Real EstateAcquisitionsMoving Forward: Insights From HAMA's Fall 2021 Industry Outlook Survey

Moving Forward: Insights From HAMA’s Fall 2021 Industry Outlook Survey

Following a summer driven by leisure demand, many are curious about the outlook for the fall and winter seasons. On October 5, 2021, the Hotel Asset Managers Association (HAMA) hosted a virtual media roundtable to discuss its Fall 2021 Industry Outlook Survey results compared to those from Spring 2021. The Fall 2021 results yielded over 90 responses. HAMA Board of Directors Members Larry Trabulsi, executive vice president at CHMWarnick, and Sarah Gulla, senior vice president at Pebblebrook Hotel Trust, reviewed the results, which encompassed hotel and budgeting forecasts for 2021 and beyond, what members are most concerned about and how they’re addressing those concerns, and how asset values compare to 2019.


Thirty-nine percent of survey respondents predict that 76-100 percent of their hotels will exceed 2021 budgeted RevPAR. Of the survey results from both Spring and Fall 2021, half forecast a 25-50 percent decline in RevPAR when compared to 2019. Trabulsi said that returning to 2019 RevPAR levels is top-of-mind for many respondents and industry professionals. While he doesn’t want to call the numbers too optimistic, Trabulsi said, “certainly, some said that 2021 may end the year a little bit better than had been expected, and this is just giving up how strong leisure demand was in certain markets.”

Respondents also expect full-service hotels to exceed budgets. Consequently, 31.5 percent of respondents expect 75-100 percent of full-service assets to exceed 2021 budgeted GOP, and 70 percent of respondents predict a less than 30 percent decrease in RevPAR compared with 2019. “It’s worth mentioning that in markets where staffing is…restrained, the full-service hotels have brought back more services than I think they anticipated in the beginning of the year, including scalable housekeeping services, food and beverage, and those options.”

As for select-service and limited-service hotels, Gulla mentioned that “the select-service side is performing a little bit better than the industry and the full-service hotels overall.”

Concerns and Closures

There were three concerning factors that stood out to the respondents: labor sustainability, labor costs, and demand. Trabulsi said, “Labor is the biggest challenge in the spring and fall, where we are right now just being the main topic in almost every market.” He added that as well as the three main concerns, “some of the other concerns over the management company and property taxes and capital stack…diminished a little bit. This really became all about labor and demand being the top two.”

Of the survey’s results, brand and management companies are not as concerning, but 15 percent of respondents are still contemplating switches. Trabulsi said “That’s probably some acknowledgment of where the market is now and waiting for things to recover a little bit. But still, some potential activity out there in terms of brand management or both, but it depends on how you want to look at it.”

Eleven percent of respondents handed back the keys to their lender or experienced a forced sale. In response, Trabulsi said that the number was down from the spring. “This is all taking a lot longer to recover than…originally expected. Some of that is the lender looking at other options as well as performance.”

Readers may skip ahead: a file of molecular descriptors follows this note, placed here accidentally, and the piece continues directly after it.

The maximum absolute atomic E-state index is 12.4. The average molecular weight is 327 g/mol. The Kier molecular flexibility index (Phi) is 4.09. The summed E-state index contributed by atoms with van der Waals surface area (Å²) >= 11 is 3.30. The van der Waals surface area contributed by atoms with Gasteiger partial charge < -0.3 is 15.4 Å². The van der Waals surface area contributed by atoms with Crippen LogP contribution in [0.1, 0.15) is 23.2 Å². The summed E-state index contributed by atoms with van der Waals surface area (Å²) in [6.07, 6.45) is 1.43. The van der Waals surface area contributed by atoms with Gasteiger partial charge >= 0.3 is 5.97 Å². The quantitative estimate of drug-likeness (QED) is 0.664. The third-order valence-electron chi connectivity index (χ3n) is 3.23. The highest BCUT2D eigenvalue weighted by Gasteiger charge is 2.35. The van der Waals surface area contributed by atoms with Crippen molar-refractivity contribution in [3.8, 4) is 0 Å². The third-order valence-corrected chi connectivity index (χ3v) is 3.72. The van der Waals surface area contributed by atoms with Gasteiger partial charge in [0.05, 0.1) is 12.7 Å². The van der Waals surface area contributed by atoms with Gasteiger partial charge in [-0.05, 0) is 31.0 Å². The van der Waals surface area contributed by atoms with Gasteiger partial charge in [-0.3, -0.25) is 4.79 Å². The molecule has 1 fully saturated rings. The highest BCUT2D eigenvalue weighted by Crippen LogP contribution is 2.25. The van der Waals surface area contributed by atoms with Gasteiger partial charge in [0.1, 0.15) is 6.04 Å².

Market Trends

In Spring 2021, the respondents were expecting a 2023 recovery. However, in Fall 2021, responses were consistent with the prior survey, but more respondents shared 2024 as a target recovery period for the Top 25 Markets. Outside of the Top 25 Markets, recovery is expected for 2023. Trabulsi said that the “Top 25 Markets are pretty consistent in terms of the approach in what people thought last spring. Again, maybe a little more optimism on this call; the fact that 2023 improved quite a bit from the spring gives you some optimism that things are getting a little bit better a little bit quicker.”


Over 80 percent of respondents are pursuing acquisitions and looking for opportunities; this is more than in Spring 2021. In fact, between 11-20 percent of respondents in Spring 2021 were expecting a discount for full-service and luxury property acquisitions in urban locations in comparison to 2019 value; in Fall 2021, less than 10 percent are anticipating a discount to 2019 greater than 20 percent for these assets. Trabulsi and Gulla agreed that people are looking for quality. Trabulsi said, “For quality assets that have come to market, the bidding process has been incredibly robust for refinancing activity.”

For full-service and luxury resort acquisitions, almost 50 percent of respondents believe that the asset pricing is currently above 2019 value. Discounts, Trabulsi and Gulla said, can vary by market and by class. Trabulsi added, “People coming into this were expecting 30-40 percent discounts. Due to COVID, the reality is it’s coming into play in the 10-28 percent value range. Again, that capital is looking to pounce, but they’re not seeing the great opportunity and great discounts they were going to see.”

But for select-service and below properties, over 50 percent of respondents think that discounts to 2019 value will be less than 10 percent. Trabulsi concluded that there’s “a different story in the select-service, but there are some discounts still to be had. But certainly, some folks think there is a potential for an increase in value, but I think the ratios are a lot less here than we’re seeing for other asset classes.”

Robin McLaughlin
Robin McLaughlin
Robin McLaughlin is digital editor of LODGING.